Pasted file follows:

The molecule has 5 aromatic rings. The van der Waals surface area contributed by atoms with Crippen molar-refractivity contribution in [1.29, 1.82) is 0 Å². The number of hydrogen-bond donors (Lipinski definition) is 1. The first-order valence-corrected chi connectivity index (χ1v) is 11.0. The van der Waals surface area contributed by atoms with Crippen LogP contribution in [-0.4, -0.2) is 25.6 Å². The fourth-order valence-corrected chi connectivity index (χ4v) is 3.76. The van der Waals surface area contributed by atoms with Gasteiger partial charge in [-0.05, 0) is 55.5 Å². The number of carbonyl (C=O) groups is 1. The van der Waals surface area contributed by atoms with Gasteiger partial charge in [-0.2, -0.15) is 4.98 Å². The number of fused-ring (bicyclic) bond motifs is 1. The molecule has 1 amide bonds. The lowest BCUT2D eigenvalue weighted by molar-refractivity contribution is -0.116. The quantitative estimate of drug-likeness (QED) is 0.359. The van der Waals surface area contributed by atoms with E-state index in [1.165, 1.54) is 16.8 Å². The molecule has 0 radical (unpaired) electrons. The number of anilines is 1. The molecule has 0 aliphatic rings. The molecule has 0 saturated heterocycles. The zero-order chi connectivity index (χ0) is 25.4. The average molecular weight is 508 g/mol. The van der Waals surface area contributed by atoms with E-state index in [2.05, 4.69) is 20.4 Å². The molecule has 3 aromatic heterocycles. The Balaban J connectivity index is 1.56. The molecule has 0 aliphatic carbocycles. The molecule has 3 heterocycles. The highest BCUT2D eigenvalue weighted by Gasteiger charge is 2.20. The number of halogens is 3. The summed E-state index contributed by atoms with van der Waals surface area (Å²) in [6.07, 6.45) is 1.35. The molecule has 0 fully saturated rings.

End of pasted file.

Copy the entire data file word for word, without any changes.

The molecule has 5 aromatic rings. The van der Waals surface area contributed by atoms with Crippen molar-refractivity contribution in [1.29, 1.82) is 0 Å². The number of hydrogen-bond donors (Lipinski definition) is 1. The first-order valence-corrected chi connectivity index (χ1v) is 11.0. The van der Waals surface area contributed by atoms with Crippen LogP contribution in [-0.4, -0.2) is 25.6 Å². The fourth-order valence-corrected chi connectivity index (χ4v) is 3.76. The van der Waals surface area contributed by atoms with Gasteiger partial charge in [-0.05, 0) is 55.5 Å². The number of carbonyl (C=O) groups is 1. The van der Waals surface area contributed by atoms with Gasteiger partial charge in [-0.2, -0.15) is 4.98 Å². The number of fused-ring (bicyclic) bond motifs is 1. The molecule has 1 amide bonds. The lowest BCUT2D eigenvalue weighted by molar-refractivity contribution is -0.116. The quantitative estimate of drug-likeness (QED) is 0.359. The van der Waals surface area contributed by atoms with E-state index in [1.165, 1.54) is 16.8 Å². The molecule has 0 radical (unpaired) electrons. The number of anilines is 1. The molecule has 0 aliphatic rings. The molecule has 0 saturated heterocycles. The zero-order chi connectivity index (χ0) is 25.4. The average molecular weight is 508 g/mol. The van der Waals surface area contributed by atoms with E-state index in [2.05, 4.69) is 20.4 Å². The molecule has 3 aromatic heterocycles. The Balaban J connectivity index is 1.56. The molecule has 0 aliphatic carbocycles. The molecule has 3 heterocycles. The highest BCUT2D eigenvalue weighted by Gasteiger charge is 2.20. The number of halogens is 3. The summed E-state index contributed by atoms with van der Waals surface area (Å²) in [6.07, 6.45) is 1.35. The molecule has 0 fully saturated rings.